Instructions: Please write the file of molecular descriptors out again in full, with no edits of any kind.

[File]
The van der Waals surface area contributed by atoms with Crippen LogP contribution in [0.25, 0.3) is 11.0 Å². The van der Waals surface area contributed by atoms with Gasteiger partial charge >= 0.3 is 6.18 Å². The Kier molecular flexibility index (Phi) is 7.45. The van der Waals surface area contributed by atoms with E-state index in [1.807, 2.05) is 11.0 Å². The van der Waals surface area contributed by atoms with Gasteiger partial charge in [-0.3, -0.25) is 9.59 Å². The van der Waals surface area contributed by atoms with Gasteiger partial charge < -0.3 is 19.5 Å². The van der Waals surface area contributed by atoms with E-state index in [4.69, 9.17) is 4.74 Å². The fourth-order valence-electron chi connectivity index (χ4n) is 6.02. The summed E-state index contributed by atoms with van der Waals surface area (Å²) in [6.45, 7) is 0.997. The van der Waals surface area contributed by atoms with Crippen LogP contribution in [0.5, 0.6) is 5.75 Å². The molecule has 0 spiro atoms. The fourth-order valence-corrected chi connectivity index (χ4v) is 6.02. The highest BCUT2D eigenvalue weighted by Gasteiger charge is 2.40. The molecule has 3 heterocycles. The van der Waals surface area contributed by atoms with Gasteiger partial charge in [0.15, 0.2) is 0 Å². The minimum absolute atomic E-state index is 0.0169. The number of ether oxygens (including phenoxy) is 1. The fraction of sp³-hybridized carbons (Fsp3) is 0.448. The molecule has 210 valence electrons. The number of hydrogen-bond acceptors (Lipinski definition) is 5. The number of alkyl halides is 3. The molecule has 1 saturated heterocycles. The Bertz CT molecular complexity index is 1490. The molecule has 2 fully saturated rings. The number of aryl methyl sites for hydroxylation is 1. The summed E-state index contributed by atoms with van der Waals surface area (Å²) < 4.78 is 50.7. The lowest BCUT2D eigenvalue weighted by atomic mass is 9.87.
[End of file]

The van der Waals surface area contributed by atoms with Crippen LogP contribution in [0.25, 0.3) is 11.0 Å². The van der Waals surface area contributed by atoms with Gasteiger partial charge >= 0.3 is 6.18 Å². The Kier molecular flexibility index (Phi) is 7.45. The van der Waals surface area contributed by atoms with E-state index in [1.807, 2.05) is 11.0 Å². The van der Waals surface area contributed by atoms with Gasteiger partial charge in [-0.3, -0.25) is 9.59 Å². The van der Waals surface area contributed by atoms with Gasteiger partial charge < -0.3 is 19.5 Å². The van der Waals surface area contributed by atoms with E-state index in [4.69, 9.17) is 4.74 Å². The fourth-order valence-electron chi connectivity index (χ4n) is 6.02. The summed E-state index contributed by atoms with van der Waals surface area (Å²) in [6.45, 7) is 0.997. The van der Waals surface area contributed by atoms with Crippen LogP contribution in [0.5, 0.6) is 5.75 Å². The molecule has 0 spiro atoms. The fourth-order valence-corrected chi connectivity index (χ4v) is 6.02. The highest BCUT2D eigenvalue weighted by Gasteiger charge is 2.40. The molecule has 3 heterocycles. The van der Waals surface area contributed by atoms with Gasteiger partial charge in [0.15, 0.2) is 0 Å². The minimum absolute atomic E-state index is 0.0169. The number of ether oxygens (including phenoxy) is 1. The fraction of sp³-hybridized carbons (Fsp3) is 0.448. The molecule has 210 valence electrons. The number of hydrogen-bond acceptors (Lipinski definition) is 5. The number of alkyl halides is 3. The molecule has 1 saturated heterocycles. The Bertz CT molecular complexity index is 1490. The molecule has 2 fully saturated rings. The number of aryl methyl sites for hydroxylation is 1. The summed E-state index contributed by atoms with van der Waals surface area (Å²) < 4.78 is 50.7. The lowest BCUT2D eigenvalue weighted by atomic mass is 9.87.